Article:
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  • Gina Everett

Layering in the Bedroom

One of the most important elements and lesser-known parts of the design process is the layering stage. This balances the entire design and gives it a cohesive and liveable look. It involves the designer breaking the design down into individual layers of items within the space in a visual context.

How do you achieve layering in your room?

Imagine your room is a blank canvas. Start with walls and floors; this is visual layer #1. The foundations of design, they will tie everything together.

Furniture is our visual layer #2. This stands on top of layer #1. This adds forms and functionality to the space. Generally, the essential pieces that define the use of the room. A bedroom has a bed, a kitchen has units and appliances and so on.

Bed-linen, curtains and lamps are the beginning of adding personality and usability to the space. These are on visual layer #3. They make the furniture usable within the room rather than just looking like a furniture shop! Like bed-linen for beds, curtains for windows and lights for navigation. This layer makes the house a home, and you’ll notice that they’re sometimes used to dress furniture in showrooms to give them that homely impression to encourage us to buy. This is sometimes the layer where homeowners choose to stop.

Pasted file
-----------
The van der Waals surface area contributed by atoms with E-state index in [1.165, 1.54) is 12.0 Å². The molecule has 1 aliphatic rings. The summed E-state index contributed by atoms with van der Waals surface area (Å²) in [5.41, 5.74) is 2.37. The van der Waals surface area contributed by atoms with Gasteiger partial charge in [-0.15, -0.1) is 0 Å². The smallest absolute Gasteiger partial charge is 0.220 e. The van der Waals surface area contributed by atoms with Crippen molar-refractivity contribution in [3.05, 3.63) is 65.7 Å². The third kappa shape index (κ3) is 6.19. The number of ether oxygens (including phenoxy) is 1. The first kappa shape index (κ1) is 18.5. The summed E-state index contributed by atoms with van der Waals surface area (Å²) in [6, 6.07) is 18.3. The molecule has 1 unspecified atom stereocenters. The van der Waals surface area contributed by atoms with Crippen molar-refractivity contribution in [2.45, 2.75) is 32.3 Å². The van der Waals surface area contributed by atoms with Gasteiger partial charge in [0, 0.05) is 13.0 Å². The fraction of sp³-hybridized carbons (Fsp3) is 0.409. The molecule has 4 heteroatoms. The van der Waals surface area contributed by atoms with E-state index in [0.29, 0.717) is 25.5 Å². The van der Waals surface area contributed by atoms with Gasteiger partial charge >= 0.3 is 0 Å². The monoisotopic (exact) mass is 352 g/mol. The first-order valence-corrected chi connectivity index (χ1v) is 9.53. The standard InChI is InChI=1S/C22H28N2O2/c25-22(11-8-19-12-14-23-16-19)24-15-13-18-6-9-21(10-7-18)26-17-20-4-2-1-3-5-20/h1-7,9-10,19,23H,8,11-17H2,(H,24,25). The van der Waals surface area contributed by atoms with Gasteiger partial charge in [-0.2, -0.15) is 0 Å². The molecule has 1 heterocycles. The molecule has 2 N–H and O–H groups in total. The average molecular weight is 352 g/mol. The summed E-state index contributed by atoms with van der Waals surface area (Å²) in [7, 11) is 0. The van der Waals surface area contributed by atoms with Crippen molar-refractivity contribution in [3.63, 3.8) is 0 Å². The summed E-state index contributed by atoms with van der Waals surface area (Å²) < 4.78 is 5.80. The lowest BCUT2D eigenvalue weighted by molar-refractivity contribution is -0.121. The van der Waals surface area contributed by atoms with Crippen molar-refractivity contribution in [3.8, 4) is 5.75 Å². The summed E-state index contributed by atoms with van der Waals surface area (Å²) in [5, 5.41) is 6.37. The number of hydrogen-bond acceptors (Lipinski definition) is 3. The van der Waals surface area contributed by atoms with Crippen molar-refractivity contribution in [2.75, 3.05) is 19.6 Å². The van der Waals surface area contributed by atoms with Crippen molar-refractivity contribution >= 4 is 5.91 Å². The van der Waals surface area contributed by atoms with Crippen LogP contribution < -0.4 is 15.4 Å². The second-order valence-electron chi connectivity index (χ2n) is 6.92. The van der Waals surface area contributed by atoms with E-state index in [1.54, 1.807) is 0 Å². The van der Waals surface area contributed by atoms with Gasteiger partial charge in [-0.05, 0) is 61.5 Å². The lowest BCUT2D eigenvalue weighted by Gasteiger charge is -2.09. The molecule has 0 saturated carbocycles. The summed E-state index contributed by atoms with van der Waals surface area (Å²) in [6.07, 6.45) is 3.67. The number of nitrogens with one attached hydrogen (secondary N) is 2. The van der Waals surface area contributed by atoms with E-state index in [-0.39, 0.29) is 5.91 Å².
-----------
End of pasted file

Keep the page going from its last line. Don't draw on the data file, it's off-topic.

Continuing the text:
There is then the crucial visual layer #4 which adds real personality: the addition of personal accessories, cushions on the sofas and art on the walls. This is what makes your home yours and most unique to you. It may be a preference of the individual to avoid too many layers, and you can appreciate how if you’re trying to achieve a minimalist design you would stop at layer #3 and avoid further personalised flair.

If want to add more individuality and richness to the design you can even add a fifth layer, e.g. another row of cushions, perhaps a throw over the arm of sofa or at the bottom of a bed. Another common technique is placing magazines casually on a coffee table or adding a flickering candle for those relaxed evenings.

These layers combine to create the holistic design and the room is ready to be used as your personal space.

Why do we layer?

It’s remarkable how our brains subconsciously react if a layer is missing. Usually we just have a feeling that something is unbalanced or absent but its the in-cohesive layers that our subconscious has noticed.

You're subconsciously aware when a picture is missing from a wall, or a room feels flat and cold. It’s normally simply a complete layer missing or a layer incorrectly placed, not that your design is doomed. Having balance is essential to achieving a room configuration we feel comfortable with. What is missing from the design below?

When you begin planning be aware that we don’t always purchase items for the visual layers in the order above, as explained in our post about colouring walls from July 20th, It’s actually best to start with fabrics and working onward from there. We recommend starting a scrap book or sample board to add these layers and ensure they are being thought about at the early stages of your sourcing.

Now we’ve mentioned it we bet you’ll begin seeing layers everywhere in room designs!

If you’re having trouble putting your finger on what’s missing from your layering or need help designing a space that is personally tailored to you, feel free to drop us an email at or see our services page to book your free consultation.

Happy layering!

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